The Kantzer Lectures are a biennial lecture series featuring distinguished evangelical theologians. These lectures are named after former TEDS dean and theological visionary, Kenneth Kantzer. Previous years have covered a range of topics, such as modern theology, election, and liturgy.
Theology is often miscategorized as the archaic study of irrelevant religious questions. However, when pursued properly, theology is intensely practical, even essential. Church leaders are already flooded with information about God and the Bible. Theology, instead of offering even more knowledge, can provide wisdom and interpretation. Buffeted on all sides by contentious cultural voices, the church must now, as much as ever, ground itself in discernment, not just information. The Kantzer Lectures provide a platform for concrete theological thinking, featuring prominent theologians who are committed to the promotion of practical understanding.
History of the Kantzer Lectures
The Kantzer Lectures in Revealed Theology are intended to be the evangelical equivalent of the celebrated Gifford Lectures in natural theology. The Gifford Lectures were established in 1885 by a generous provision in Scottish Lord Adam Gifford’s will, which requested a yearly lecture program based on the topic of natural theology. These lectures were to discuss the existence and evidence of God without any reference to revelation. Lord Gifford stipulated that lecturers treat this subject “as a strictly natural science … of infinite Being, without reference to or reliance upon any supposed special, exceptional, or so-called miraculous revelation.” Since their inception, the Gifford Lectures have potently reflected the most significant intellectual trends of the twentieth century.
The Kantzer Lectures begin where the Gifford Lectures leave off: with a sustained focus on the knowledge of God located in God’s Word, on the self-presentation of the triune God in the history of redemption, and on the person and historical significance of Jesus Christ. Unlike the Gifford Lectures, we don’t reject revelation, but embrace it as an essential element in this conversation.
Kenneth S. Kantzer
Kenneth S. Kantzer (1917-2002) played a significant role in North American evangelicalism’s rise to prominence. Dr. Kantzer served as professor of biblical and systematic theology at Wheaton College for seventeen years, as Dean of Trinity Evangelical Divinity School for fifteen more, as president of the Evangelical Theological Society, and as editor-in-chief of Christianity Today. Kantzer also acted as the first Director of Trinity’s PhD program in Theological Studies. In each of these roles, he was motivated by a heartfelt desire to help theology be of service to the church. According to Kantzer, “Scripture was given to the church, and theology is a necessary work of the church, by the church, in the church, and for the church.”
Dr. Kantzer’s most important legacy was not a monetary bequest but a divinity school. Kantzer helped grow Trinity Evangelical Divinity School from a small denominational seminary into a major evangelical Christian graduate school of national and international reputation. It was his vision to combine centrist evangelical theological convictions with a commitment to academic excellence. His own devotion to academic excellence was noteworthy, having completed his PhD at Harvard University where he wrote a dissertation focused on the knowledge of God in the theology of John Calvin. His main concern was to help evangelicals major on the majors rather than the minors. In this sense, he was the epitome of the “catholic evangelical.” (“The role of church tradition,” he once wrote, “is like that of an elder brother in the faith.”) When faced with detractors, he was a model of graciousness, criticizing only after listening charitably. (“Differences are not necessarily contradictions.”) He was one of the first evangelicals, for example, to go to Basel and learn from Karl Barth. However, despite his many passions and interests, his greatest impact stemmed from his work at Trinity. It is therefore fitting that the lectures that bear his name be located at the institution into which he poured not only the best years of his life, but also his passion, energy, and wisdom.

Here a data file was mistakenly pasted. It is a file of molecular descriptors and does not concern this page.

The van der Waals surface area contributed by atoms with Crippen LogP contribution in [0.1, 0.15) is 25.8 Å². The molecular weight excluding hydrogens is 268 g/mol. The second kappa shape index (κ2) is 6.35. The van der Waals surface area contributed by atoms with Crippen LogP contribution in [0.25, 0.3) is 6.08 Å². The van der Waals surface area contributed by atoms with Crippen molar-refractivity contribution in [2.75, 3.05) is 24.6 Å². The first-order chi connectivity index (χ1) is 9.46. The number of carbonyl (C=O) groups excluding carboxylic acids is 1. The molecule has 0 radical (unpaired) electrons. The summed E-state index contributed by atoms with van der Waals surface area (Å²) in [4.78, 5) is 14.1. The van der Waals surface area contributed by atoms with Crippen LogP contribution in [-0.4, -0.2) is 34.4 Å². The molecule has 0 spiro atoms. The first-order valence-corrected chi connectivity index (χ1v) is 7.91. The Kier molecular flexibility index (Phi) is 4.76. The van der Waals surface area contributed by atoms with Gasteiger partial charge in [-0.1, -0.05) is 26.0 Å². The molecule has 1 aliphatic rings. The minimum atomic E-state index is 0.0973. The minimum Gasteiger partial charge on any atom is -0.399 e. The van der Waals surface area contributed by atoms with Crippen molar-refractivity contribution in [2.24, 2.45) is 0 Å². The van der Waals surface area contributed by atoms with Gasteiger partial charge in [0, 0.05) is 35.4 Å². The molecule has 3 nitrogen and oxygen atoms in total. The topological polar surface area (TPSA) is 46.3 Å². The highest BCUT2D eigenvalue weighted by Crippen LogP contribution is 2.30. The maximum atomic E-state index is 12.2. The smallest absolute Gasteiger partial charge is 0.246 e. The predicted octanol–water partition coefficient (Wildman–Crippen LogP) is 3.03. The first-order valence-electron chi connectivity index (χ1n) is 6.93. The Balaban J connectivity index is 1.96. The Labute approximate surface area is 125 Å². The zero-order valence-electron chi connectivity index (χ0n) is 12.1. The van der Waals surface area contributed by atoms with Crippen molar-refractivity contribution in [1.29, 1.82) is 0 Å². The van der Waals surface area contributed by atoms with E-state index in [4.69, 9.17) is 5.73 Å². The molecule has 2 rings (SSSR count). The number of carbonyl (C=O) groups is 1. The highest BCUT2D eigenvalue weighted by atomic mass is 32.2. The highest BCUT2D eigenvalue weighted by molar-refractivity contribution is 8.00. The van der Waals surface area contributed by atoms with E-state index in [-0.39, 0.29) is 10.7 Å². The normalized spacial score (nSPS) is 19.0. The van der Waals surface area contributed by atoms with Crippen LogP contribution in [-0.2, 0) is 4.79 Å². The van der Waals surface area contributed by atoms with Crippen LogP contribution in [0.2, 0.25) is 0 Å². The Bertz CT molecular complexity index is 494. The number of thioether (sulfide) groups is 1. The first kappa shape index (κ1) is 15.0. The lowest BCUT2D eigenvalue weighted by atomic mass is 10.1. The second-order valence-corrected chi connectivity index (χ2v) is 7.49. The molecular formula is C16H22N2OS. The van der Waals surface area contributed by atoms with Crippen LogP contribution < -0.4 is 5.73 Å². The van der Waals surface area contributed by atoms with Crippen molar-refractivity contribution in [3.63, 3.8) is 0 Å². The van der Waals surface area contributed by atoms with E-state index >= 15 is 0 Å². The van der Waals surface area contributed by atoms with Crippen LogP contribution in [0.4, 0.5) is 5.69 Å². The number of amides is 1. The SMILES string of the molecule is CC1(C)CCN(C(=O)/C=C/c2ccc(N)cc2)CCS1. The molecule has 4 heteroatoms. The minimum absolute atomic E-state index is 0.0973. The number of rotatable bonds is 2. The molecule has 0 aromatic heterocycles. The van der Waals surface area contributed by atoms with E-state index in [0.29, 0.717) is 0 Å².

Douglas Sweeney is the Chair of TEDS’ Church History Department, Professor of Church History, and Director of the Jonathan Edwards Center. His areas of expertise include Jonathan Edwards, the history of theology, and American church history. Dr. Sweeney has written numerous books and articles, including The American Evangelical Story: A History of the Movement (Baker Academic, 2005) and Jonathan Edwards and the Ministry of the Word (InverVarsity Press, 2009).
Kevin Vanhoozer is TEDS’ Research Professor of Systematic Theology. Widely published, some of his more prominent books include Is There a Meaning in this Text? The Bible, the Reader, and the Morality of Literary Knowledge (Zondervan, 1998), The Drama of Doctrine: A Canonical-Linguistic Approach to Christian Theology (Westminster John Knox, 2005; Christianity Today Best Theology Book of the Year, 2006), and Dictionary for Theological Interpretation of the Bible (Baker, 2005).